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The Medieval English Church and the Primacy Dispute (Part I)
After the Norman Conquest, Lanfranc was appointed Archbishop of Canterbury in 1070. With William the Conqueror' s support, he started reorganizing the English Church. Lanfranc initiated the policy of requiring professions of obedience from all the bishops. He demanded the same from Thomas I, Archbishop of York. But, Thomas insisted that both Archbishops were equal as metropolitans and that the precedence was placed to the one of earlier consecration. Thus, the Primacy Dispute focussed on primarily the problem of the profession of obedience which was demanded by Canterbury to York. Involving English kings and Roman popes, it lasted for half a century (1070s-1120s).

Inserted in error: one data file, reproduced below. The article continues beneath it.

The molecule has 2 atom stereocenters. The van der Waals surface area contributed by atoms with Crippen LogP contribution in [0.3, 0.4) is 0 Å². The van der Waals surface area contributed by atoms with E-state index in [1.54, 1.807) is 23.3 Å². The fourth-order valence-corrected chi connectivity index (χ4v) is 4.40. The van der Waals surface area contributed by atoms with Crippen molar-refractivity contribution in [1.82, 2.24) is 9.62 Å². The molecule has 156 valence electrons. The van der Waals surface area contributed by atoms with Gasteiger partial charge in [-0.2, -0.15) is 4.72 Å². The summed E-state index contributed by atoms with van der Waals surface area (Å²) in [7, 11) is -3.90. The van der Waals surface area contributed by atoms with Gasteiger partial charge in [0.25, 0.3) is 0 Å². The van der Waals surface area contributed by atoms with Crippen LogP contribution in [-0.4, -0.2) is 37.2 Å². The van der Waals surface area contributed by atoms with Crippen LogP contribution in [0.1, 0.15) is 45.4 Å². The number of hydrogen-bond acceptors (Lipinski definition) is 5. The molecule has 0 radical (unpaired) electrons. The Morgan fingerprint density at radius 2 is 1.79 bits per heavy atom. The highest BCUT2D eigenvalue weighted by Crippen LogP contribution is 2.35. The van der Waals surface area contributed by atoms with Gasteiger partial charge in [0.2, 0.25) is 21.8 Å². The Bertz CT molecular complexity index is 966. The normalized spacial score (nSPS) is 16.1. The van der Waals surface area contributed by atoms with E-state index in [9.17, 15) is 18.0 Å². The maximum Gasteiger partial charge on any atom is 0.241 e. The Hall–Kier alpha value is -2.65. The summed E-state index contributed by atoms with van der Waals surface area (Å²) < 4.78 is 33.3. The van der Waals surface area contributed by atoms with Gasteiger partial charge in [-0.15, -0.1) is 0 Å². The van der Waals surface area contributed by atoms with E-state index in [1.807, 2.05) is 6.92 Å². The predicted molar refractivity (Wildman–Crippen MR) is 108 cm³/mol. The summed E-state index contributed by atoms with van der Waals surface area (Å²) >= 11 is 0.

In this paper (Part I), chapter 1 pointed out three necessary viewpoints to be considered in order to clarify the characteristics of the Dispute : 1) personal character of each archbishop, 2) the relationship between each archbishop and his cathedral chapter, 3) personal relationship between each archibishop and the king / the pope. Then, chapter 2 analyzed the arguments and behaviors of archbishops and traced briefly the process of the Dispute.
In the next paper (Part II), chapter 3 will focuss on the reign of Thurstan, Archbishop of York, who managed successfuly to reject the profession of obedience to the Archbishop of Canterbury. Chapter 4 will ask the historical significance of the Primacy Dispute in the Medieval English Church History.